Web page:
DISCLAIMER: Tutoring 101 fully acknowledges that ADD and ADHD are real diseases that have real impacts and consequences on many people around the world. This post is meant in no way to insinuate that these diseases are “fake” or that people suffering from them should stop taking their medication. This post is intended to simply discuss the issues of over- and misdiagnosis; of understanding how to work with students who are entering the classroom at a variety of levels; and of recognizing the differences between creativity, teaching issues, and learning disabilities/dysfunctions.
A big question mark in many people’s minds today is the specter of ADD.
Students and teachers are coming together into a single classroom from a variety of backgrounds, from a variety of points in their lives, and with a variety of motives, goals, and assumptions. Because of this, it can be exceptionally difficult at times to adequately engage every student, to adequately appreciate and fulfill the needs of every teacher, and to accurately assess the performance of either party. Due to these difficulties, many have begun turning to things like ADD as a means of no longer having to accept blame or responsibility for said challenges or any resulting failures/issues.
Fellow blogger, Daryl Dominique, makes a particularly salient point regarding this in his post, “Attention Deficit Disorder & Education”:
“I very firmly believe that A.D.D and various other learning disorders are being used so education can blame its complete and utter inability to successfully educate to a variety of different learning styles on factors that they cannot control. Is there a student who can’t pay attention to the teacher reading from a textbook and is fidgeting or randomly doodling? Definitely A.D.D. How about a student who is always dismantling his/her pen or anything else near him/her instead of reading? Must be A.D.D right? The teacher is doing what they’re supposed to as a teacher, and the other students are learning, so therefore it’s his/her disability.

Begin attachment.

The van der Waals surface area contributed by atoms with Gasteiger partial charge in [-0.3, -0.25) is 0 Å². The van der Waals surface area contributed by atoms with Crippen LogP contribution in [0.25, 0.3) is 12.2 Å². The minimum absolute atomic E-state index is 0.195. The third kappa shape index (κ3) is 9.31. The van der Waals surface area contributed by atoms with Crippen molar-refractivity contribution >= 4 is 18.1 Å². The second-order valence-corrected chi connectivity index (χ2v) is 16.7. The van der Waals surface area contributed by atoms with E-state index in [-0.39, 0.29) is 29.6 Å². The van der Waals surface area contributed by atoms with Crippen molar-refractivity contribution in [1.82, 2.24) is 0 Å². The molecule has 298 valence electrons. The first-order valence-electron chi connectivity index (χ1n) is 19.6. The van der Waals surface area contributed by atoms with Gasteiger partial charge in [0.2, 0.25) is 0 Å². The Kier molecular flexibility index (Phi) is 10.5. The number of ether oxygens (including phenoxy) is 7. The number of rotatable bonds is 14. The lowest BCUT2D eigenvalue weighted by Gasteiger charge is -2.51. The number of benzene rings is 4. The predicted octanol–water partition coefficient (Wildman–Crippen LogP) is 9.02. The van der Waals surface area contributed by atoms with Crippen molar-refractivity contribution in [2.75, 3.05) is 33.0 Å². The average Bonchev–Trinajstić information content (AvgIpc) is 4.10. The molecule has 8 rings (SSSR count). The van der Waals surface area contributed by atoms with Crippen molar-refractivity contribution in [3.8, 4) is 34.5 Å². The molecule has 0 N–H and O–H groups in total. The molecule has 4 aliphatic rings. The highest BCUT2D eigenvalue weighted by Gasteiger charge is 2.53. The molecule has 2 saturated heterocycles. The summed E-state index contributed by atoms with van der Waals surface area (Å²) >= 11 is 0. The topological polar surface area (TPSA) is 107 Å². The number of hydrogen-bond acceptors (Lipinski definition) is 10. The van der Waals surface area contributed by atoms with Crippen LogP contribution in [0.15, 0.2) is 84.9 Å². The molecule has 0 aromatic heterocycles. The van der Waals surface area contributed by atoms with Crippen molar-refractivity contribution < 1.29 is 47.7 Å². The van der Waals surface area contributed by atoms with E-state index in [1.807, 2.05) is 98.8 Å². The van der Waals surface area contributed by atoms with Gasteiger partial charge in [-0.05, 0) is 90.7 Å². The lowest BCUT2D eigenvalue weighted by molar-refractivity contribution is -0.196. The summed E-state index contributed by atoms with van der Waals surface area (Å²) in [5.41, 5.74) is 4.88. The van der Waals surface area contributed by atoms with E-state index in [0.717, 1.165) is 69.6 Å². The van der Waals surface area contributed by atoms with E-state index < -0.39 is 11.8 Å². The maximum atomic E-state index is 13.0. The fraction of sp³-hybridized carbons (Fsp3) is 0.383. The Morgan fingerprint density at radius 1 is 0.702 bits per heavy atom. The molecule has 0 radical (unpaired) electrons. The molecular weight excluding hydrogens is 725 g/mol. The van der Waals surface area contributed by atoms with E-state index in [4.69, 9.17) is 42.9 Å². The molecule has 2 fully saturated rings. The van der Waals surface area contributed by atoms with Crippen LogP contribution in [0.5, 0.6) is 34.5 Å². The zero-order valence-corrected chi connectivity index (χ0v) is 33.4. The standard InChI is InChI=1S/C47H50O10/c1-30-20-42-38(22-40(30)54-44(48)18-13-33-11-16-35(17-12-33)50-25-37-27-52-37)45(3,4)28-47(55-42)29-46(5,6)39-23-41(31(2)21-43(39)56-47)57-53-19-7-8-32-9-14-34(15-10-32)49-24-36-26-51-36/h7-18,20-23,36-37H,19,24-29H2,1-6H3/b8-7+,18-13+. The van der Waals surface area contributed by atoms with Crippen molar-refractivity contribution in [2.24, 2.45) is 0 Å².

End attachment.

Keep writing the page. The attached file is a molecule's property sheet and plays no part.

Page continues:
That drives me absolutely insane. A.D.D is an inability to pay attention, not an ability to selectively tone out their teachers. That ability to selectively tone them out is just because they’re not learning from what’s being done.”
In other words, as many teachers, parents, and students may agree, the expansiveness of the ADD epidemic in the U.S. is not simply due to a vast number of children being born with a new disease, but to a vast number of teachers, schools, and other social systems that are failing to educate larger and larger numbers of children across the country.
Much of this problem can be avoided simply by parents having frank and honest conversations with their children, their children’s teachers, and their primary care doctors and pediatricians. After this, if it is determined that ADD is not the problem (if your students are even having problems/struggles in the first place), parents still have plenty of avenues for helping their students meet their creative and unique learning needs, whether through requesting new/different teachers, seeking out professional tutoring for their children, moving their children to a new school entirely, or so on, and so on, and so on. There are also plenty of cases wherein children simply need a change of habits or hobbies in order to help them improve their education and academic performance:
- Exercising more can help burn off endorphins, and thus help children have an easier time of concentrating when they sit down to schoolwork
- Work in smaller increments, and recognize that you (like everyone) have to work hard to make yourself concentrate—seeking out distractions is natural, and not always a sign of some larger problem (and, frankly, isn’t even always a bad or detrimental thing to begin with)
- When sitting down to do homework, try removing distractions such as music, talkative friends or family, televisions, cellphones, and computers
Long story short? Don’t go jumping to conclusions one way or another, however tempting that may be. These issues, like the children and families they affect, are full of nuance, and the detailed, nit-picky nature of Nuance always requires a wide-open mind and a willingness to speak openly and honestly with others.
-Talk with your child’s teachers
-Talk with parent-friends
-Talk with your child’s doctor
Also, check out Rafael Casal’s Slam Poem dedicated to the issues of over and/or wrongfully diagnosing children with ADD: http://www.youtube.com/watch?v=n-2UnriOjVE
(Casal’s performance is definitely worth the time!)